This is the first of six weekly columns by Rabbi Zimmerman leading up to Yom Kippur.
In these waning days of summer, when we want to hang on to every last moment of the dwindling daylight hours, wafts of the High Holy Days begin to enter our consciousness. In the middle of planning one last summer excursion, we may realize we have to make plans.
Every year, the High Holy Days arrive without fail, whether we are ready or not, and remind us: No matter what’s going on in the world, returning “home” is possible.
Even though Rosh Hashanah is not until Sept. 10, it’s important to start warming up, so that when we arrive at the new year, we are ready and open.
The rabbis declared that the entire month preceding Rosh Hashanah is meant for soul preparation and spiritual accounting. This 30-day period in the month of Elul is designed for taking stock of where we are, who we are and who we are meant to be.
Elul is about getting back into right relationship—with other people in our lives, with ourselves, with God and with community. This season is about moving from brokenness to wholeness. In truth, this season began with Tisha b’Av (the 9th of Av), when everything fell apart. We spend Elul working to repair and reconnect in the reality of the present.
This year, the first day of Elul begins Saturday night, Aug. 11.
On this first day, the shofar begins to blow, and it blows each day for the entire month. Rabbi Moses ben Maimon (Maimonides) says the shofar calls us to wake up from our sleep. He writes in his Mishnah Torah, “Search your ways and return in teshuvah … examine your souls” (Repentance 3:4).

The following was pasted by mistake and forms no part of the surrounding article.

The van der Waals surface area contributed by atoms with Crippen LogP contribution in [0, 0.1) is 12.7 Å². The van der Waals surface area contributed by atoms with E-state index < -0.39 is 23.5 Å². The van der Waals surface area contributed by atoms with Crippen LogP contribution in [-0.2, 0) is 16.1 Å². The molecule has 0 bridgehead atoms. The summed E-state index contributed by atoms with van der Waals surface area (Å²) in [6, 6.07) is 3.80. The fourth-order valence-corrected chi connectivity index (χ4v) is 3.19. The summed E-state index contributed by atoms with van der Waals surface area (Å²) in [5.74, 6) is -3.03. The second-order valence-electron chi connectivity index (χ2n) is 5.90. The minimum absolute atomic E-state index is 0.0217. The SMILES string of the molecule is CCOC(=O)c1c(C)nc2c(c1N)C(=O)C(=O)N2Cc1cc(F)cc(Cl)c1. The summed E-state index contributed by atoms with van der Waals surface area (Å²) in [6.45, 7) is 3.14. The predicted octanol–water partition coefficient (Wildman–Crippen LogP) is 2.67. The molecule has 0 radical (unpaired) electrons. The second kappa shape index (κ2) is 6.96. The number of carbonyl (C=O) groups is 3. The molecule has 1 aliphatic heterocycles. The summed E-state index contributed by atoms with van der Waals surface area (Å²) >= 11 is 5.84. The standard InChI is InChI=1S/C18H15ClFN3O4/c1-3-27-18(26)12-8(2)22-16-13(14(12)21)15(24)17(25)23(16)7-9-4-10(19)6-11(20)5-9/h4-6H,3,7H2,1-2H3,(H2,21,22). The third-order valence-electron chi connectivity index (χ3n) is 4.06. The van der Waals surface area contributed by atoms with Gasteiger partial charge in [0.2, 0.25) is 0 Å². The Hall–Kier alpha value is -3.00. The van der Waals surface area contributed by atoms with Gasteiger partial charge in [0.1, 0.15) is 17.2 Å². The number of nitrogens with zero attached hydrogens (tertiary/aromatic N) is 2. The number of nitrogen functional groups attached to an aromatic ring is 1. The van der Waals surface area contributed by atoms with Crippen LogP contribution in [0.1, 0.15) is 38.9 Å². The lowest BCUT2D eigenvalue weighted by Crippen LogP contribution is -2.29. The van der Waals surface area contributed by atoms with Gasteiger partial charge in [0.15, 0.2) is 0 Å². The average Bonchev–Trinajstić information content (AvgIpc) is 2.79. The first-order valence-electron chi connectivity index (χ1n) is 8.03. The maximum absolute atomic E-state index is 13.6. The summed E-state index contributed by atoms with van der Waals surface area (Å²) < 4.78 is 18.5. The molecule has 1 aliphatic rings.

On the first day of Elul, Moses ascends Mount Sinai after the incident with the golden calf, which nearly broke our relationship with the Eternal. Moses stayed there for 40 days, pleading for forgiveness for the people. On Yom Kippur, God gives Moses the second set of tablets, indicating a reconciliation. This journey mirrors the process we are supposed to go through in this season: We assess our lives and recommit to our core values and best selves.
Elul is about getting back into right relationship — with other people in our lives, with ourselves, with God and with community.
In this six-week series, I will offer suggestions and resources for your personal Elul reflection and accounting. I’ll also write about the major themes and metaphors that weave through the Elul and the High Holy Days.
As my mentor Rabbi Laura Geller teaches, the High Holy Days only “work” when you do your own “work.” Too many of us come with expectations that something will happen to make this season meaningful. I promise you this: The degree to which this year’s High Holy Days are meaningful for you will be in direct proportion to the amount of time you set aside to do personal reflection and accounting.
1. Find a notebook that can be your Elul 2018 journal. You can write your responses to the questions I am posing, and your thoughts.
2. Take out your calendar and make a list of all the significant events of the year. What did you learn? What had meaning for you?
3. It’s traditional to recite Psalm 27 every day this month. It’s a wonderful psalm to journal about and/or discuss with a friend.
In verse 4, the psalmist writes: “One thing have I asked of God, that will I seek after: That I may dwell in the house of God all the days of my life.”
4. What is “A house of God” for you? When and where have you felt connected to the Divine?
The promise of this season, claims Rabbi Alan Lew, is nothing less than transformation.
Next week, we’ll take the next step in that journey.
Rabbi Jill Berkson Zimmerman is a rabbi-at-large. She can be found online at ravjill.com